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Views of Sales Activity Mixed
National Mortgage News – March 1, 2011 
Views on how active distressed portfolio sales are or will be this year have been mixed although there seems to be some consensus that starting late last year there has been at least a relative increase.

"It seems that the distressed asset thing picked up somewhat in the fourth quarter. It wasn't barn burning but it did pick up," Guy Taylor, chief executive of Equi-Trax LLC, Santa Barbara, Calif., told this publication.

"I anticipate there's going to be...and this is purely speculative on my part and anecdotal with really nothing to base it on other than the fact that I think there's going to be a lot more emphasis on the GSEs as well as lenders to start to clean up their balance sheets.

"The question is how much are they going to want to clean up their balance sheets? How much are they going to be willing to push into foreclosure? I still think there's going to be some limitations and constraints around pushing properties into foreclosure by most of the major players, whether it be GSEs or financial institutions and I think that's going to be a managed process," said Taylor, whose company provides-among other things-portfolio analytics.

When asked about some of the mixed reports on how active the market is or could be, Frank Pallotta, executive vice president at Loan Value Group, Rumson, N.J., said a pickup in the market could occur, but he does not believe it will happen.

"There's going to be people out there saying, 'We've got a gazillion dollars and we're ready to buy.' Well, unfortunately a trade involves a buyer and a seller.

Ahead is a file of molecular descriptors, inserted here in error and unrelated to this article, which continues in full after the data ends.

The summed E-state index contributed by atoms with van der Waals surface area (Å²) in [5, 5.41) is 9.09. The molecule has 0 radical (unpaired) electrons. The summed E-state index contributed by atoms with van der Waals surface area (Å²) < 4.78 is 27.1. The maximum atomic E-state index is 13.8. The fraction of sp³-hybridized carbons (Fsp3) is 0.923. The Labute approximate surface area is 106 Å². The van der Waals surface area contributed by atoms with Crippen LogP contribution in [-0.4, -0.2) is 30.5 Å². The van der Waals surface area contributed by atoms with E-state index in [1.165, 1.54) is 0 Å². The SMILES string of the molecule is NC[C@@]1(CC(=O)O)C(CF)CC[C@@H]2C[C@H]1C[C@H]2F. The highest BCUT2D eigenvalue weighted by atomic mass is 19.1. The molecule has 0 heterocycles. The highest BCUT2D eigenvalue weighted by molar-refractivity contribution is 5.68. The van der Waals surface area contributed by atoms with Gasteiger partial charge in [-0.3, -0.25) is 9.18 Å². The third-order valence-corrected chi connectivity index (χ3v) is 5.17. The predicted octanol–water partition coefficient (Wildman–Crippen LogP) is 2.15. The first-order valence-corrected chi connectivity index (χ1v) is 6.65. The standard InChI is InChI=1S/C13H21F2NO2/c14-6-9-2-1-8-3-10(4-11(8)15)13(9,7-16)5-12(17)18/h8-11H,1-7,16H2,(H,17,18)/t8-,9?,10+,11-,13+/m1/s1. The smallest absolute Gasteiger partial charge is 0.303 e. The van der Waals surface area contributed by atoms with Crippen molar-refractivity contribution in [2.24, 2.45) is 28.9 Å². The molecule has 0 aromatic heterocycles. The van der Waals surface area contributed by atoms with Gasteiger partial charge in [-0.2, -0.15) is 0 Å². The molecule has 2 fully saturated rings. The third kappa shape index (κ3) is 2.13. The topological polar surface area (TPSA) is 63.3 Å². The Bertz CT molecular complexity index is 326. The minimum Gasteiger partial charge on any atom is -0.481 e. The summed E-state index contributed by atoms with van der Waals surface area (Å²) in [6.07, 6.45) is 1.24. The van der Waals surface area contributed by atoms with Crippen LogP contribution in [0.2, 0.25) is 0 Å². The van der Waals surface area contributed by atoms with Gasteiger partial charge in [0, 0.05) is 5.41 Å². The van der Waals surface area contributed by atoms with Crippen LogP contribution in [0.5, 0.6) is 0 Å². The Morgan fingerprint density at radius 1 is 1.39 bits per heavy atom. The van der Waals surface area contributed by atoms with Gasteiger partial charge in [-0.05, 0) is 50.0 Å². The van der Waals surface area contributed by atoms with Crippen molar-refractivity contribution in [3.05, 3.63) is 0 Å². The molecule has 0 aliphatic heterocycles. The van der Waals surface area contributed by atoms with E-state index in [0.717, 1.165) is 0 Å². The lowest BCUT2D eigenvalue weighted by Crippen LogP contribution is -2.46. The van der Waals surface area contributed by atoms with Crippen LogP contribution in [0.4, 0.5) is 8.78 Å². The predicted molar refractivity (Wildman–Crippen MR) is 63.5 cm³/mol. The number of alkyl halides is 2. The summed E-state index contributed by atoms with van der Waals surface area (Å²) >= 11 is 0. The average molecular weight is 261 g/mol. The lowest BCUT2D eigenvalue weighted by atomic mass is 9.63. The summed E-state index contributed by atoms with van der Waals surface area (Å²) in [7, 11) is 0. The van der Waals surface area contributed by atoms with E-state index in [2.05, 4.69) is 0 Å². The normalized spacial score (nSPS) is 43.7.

"I think if the banks figure out that there are pools of loans they are going to sell, it's probably not going to be the pools of loans the buyers want, which means the buyers are going to lower their price points, which means sellers may not sell and that's what's going on here. If you want to buy a Cadillac and somebody shows you a Chevy you're not going to get a trade done, not to take anything away from Chevys," but it's a matter of mismatched expectations, he said.

"It's been a quiet market for awhile," acknowledged Frank Marshall, president of Default Resource, Frederick, Md.

"When we first got into the business that was actually a very large portion of our business, it quieted down but we think that that's going to pick back up," he said, but also added, "I think supply and demand does not allow for a big chunk to go through very quickly because retail financing is tough.

"If you're buying these things, you're only buying as many as you can sell unless you could buy to hold, which is not quite common. So if you're buying to sell and you don't have end-financing that's going to slow down the pace of transactions."

But "it appears some players in the crowd are starting to make transactions and buy things as evidenced by let's say a couple of the FDIC portfolios. Fannie's...putting out some stuff. There's stuff you didn't see [several] months ago," said Glen Calderon, president of Default Resource, in an interview.

"Everything runs in cycles," Marshall said. "Back in the '90s it was portfolio-based, fairly large portfolios moving. What we saw early in this cycle is...small units of REOs that were selling and not necessarily larger portfolios and now you may begin to see that again where [larger] books of...loans could begin to trade again."